Goldman Sachs Spinoff Louisa Expands Availability of Corporate Networking Platform

Today In Digital-First Banking: Goldman Sachs Pilots Wealth Management Program For The Masses; PayPal Waives Charges For Stimulus Check Cashing

A social media platform for employees that is used by Goldman Sachs is becoming more widely available.

The artificial intelligence (AI)-powered networking platform called Louisa was funded and owned by the investment bank before going independent a few weeks ago, CNBC reported Friday (May 12).

Louisa uses companies’ databases to automatically create user profiles for employees, takes information from newsfeeds to connect people who have similar interests and is meant to help employees network at a time when many are working remotely, according to the report.

“Think of Louisa as an AI-powered LinkedIn on steroids,” Louisa founder and CEO Rohan Doctor told CNBC. “We have smart profiles and a smart network, and Louisa reads millions of articles a week from 250 providers and begins connecting people.”

The newly independent Louisa is now reaching out to select professional services firms to sign them up as clients, has already added a commercial bank and a venture capital fund, and currently has 20,000 monthly active users. Goldman Sachs, which has used the platform for two-and-a-half years, continues to use it, according to the report.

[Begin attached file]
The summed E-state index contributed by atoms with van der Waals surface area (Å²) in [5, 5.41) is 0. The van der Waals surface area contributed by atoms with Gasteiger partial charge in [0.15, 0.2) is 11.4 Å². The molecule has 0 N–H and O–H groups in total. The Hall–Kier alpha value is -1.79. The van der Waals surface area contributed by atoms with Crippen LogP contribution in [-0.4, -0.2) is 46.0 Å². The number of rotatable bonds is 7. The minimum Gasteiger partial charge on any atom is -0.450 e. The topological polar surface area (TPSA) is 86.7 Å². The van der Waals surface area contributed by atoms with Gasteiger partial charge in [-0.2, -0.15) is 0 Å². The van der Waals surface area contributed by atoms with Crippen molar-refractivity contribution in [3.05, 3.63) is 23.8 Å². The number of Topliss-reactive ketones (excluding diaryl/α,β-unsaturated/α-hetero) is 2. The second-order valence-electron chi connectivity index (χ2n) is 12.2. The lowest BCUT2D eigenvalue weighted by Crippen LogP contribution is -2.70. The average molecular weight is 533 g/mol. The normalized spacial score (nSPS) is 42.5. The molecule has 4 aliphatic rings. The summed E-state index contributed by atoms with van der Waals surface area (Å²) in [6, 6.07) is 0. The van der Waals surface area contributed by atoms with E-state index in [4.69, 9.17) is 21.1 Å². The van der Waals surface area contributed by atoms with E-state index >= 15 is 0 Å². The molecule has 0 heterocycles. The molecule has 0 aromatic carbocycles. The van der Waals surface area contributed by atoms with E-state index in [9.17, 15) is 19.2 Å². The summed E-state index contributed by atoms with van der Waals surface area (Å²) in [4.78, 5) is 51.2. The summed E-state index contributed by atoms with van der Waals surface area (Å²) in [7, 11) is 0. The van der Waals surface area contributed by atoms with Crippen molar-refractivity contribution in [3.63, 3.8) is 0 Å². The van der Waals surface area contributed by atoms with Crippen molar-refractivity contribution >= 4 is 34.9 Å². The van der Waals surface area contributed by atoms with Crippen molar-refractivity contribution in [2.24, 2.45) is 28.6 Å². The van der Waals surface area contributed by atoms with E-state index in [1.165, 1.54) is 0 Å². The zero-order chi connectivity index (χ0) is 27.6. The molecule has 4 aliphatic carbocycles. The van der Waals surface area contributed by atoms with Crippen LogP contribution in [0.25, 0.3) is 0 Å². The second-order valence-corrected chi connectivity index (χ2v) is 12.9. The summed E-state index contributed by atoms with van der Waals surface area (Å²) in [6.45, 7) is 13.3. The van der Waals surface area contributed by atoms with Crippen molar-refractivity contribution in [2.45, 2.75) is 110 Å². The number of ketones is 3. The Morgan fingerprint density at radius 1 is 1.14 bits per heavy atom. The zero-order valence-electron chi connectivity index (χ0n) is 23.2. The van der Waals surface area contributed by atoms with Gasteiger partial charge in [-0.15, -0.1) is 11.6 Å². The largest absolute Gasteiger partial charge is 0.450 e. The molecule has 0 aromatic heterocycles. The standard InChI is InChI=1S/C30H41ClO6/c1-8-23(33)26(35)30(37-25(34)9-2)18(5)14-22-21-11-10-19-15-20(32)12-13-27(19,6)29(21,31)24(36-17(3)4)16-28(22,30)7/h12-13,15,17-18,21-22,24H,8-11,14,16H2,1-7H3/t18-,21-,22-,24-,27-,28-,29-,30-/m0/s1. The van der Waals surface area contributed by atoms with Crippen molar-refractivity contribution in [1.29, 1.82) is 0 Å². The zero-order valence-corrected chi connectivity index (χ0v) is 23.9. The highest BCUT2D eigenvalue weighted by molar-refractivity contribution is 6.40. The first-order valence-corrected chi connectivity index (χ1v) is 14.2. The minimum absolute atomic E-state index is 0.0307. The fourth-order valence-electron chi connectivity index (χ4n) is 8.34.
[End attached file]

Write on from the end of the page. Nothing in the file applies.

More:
Louisa announced in an April post on LinkedIn that it had spun out of Goldman Sachs and become an independent company, describing itself as a “revenue enablement platform that uses AI to connect people so they can collaborate on client deals.”

Noting the rise of AI and ChatGPT, the company said in another April post on LinkedIn that “Louisa can help companies unleash something even more powerful: the collaborative intelligence of your people.”

The startup was incubated as part of the inaugural class of Goldman Sachs’ GS Accelerate, a platform that supports employees who want to develop new businesses and products for its clients. It was launched in 2018 and funded in 2019, according to a Goldman Sachs case study.

By enabling Goldman Sachs employees to pitch their bosses on potential new companies, GS Accelerate uses the power of crowdsourcing in hopes of finding and making big money from the next hot startup.

Its inaugural effort drew 500 submissions and resulted in five winning funding from Goldman Sachs, CNBC reported in 2019.